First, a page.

Taylor Ruck led the women’s 200 free wire-to-wire, actually turning at the 150 metre mark .02 ahead of her Canadian Record pace (1:54.81) before touching in a very quick 1:55.45. That 1:54.81 ranks her 2nd in the world behind only Katie Ledecky (1:54.56).

Kayla Sanchez swam a lifetime best, dipping under 1:58 for the first time to take 2nd in 1:57.92, slightly overtaking Penny Oleksiak on the final 50. Oleksiak (1:58.18) and Rebecca Smith (1:59.35) were 3rd and 4th, and all four will qualify for Pan Pacs for the 4×200 free relay (and thus be able to swim whatever they want once there).

Shortly after winning the 800, Padington had an impressive showing here in 5th in a time of 2:00.04.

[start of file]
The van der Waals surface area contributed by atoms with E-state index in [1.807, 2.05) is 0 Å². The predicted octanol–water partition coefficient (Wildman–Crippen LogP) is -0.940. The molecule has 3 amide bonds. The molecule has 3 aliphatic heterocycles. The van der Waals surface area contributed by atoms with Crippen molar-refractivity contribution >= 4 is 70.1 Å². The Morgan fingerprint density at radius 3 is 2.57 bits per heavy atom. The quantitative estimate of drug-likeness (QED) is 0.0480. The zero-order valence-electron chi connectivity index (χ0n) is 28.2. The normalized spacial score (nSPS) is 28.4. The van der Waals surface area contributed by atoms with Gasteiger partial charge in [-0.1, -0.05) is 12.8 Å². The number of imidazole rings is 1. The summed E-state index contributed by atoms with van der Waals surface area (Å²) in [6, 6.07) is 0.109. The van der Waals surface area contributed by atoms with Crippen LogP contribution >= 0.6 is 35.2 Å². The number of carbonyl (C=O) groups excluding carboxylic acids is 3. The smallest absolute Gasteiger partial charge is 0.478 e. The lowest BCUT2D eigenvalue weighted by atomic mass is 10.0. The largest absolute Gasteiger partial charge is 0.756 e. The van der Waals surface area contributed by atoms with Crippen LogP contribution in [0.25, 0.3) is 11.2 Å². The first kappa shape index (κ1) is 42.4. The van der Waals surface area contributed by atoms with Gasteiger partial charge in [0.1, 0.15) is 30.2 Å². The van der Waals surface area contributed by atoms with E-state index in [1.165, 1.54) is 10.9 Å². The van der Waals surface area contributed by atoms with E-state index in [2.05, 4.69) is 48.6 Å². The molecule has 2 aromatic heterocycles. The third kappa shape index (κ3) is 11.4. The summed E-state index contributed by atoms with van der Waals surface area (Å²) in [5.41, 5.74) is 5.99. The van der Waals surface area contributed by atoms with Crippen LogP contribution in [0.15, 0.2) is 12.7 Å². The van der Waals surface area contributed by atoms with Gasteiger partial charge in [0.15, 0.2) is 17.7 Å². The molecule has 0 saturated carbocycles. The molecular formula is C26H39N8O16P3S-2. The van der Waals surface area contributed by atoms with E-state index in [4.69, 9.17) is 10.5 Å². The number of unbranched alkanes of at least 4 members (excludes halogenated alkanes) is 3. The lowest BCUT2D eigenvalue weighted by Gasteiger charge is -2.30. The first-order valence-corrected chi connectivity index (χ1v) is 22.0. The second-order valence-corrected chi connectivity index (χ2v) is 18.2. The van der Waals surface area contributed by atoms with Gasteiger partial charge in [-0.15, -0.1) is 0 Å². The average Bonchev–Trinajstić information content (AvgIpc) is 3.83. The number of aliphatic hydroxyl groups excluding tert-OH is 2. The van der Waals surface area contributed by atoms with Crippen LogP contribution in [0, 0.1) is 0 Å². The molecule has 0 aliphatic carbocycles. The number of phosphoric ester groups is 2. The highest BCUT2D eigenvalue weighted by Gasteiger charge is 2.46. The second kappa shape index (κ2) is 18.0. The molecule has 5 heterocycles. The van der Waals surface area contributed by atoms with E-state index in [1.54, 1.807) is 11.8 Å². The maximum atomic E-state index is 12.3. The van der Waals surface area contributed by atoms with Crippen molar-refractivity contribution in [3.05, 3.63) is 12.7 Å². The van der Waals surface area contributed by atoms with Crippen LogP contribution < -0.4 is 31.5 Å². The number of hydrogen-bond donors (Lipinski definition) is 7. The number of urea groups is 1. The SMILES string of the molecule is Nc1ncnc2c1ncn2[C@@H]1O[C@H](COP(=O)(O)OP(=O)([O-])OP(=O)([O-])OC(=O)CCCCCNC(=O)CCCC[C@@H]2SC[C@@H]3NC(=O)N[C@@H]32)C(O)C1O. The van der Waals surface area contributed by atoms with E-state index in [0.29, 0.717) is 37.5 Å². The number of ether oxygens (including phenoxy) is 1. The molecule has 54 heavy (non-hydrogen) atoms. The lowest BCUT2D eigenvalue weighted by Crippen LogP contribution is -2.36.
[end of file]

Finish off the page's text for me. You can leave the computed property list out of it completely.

Men’s 200 Free Final

  • FINA ‘A’ Standard: 1:47.73
  1. Markus Thormeyer, UBCSC, 1:47.66
  2. Alex Pratt, CASC, 1:48.97
  3. Javier Acevedo, AAC, 1:49.02
  4. Jeremy Bagshaw, ISC, 1:49.13

Swimming out of lane 9, Javier Acevedo decided to go for it in the men’s 200 freestyle, leading the field through the 50 and 100 walls with splits of 25.22 and 52.89. However, on the third 50, Markus Thormeyer made his move, splitting 26.79 to take over and cruise to the win in 1:47.66, registering a new personal best.

18-year-old Alex Pratt was just 8th at the 100 wall, but charged home in 26.85 to slip by Acevedo, touching 2nd in a new personal best of 1:48.97. Acevedo also went a best time for 3rd in 1:49.02, and this morning’s top qualifier Jeremy Bagshaw was just off his 1:48.96 prelim swim for 4th in 1:49.13, as all four qualify for the Pan Pac team.

Women’s 100 Breast Final

  • FINA ‘A’ Standard: 1:07.58
  1. Kierra Smith, SCAR, 1:07.57
  2. Rachel Nicol, UCSC, 1:07.71
  3. Faith Knelson, ISC, 1:07.91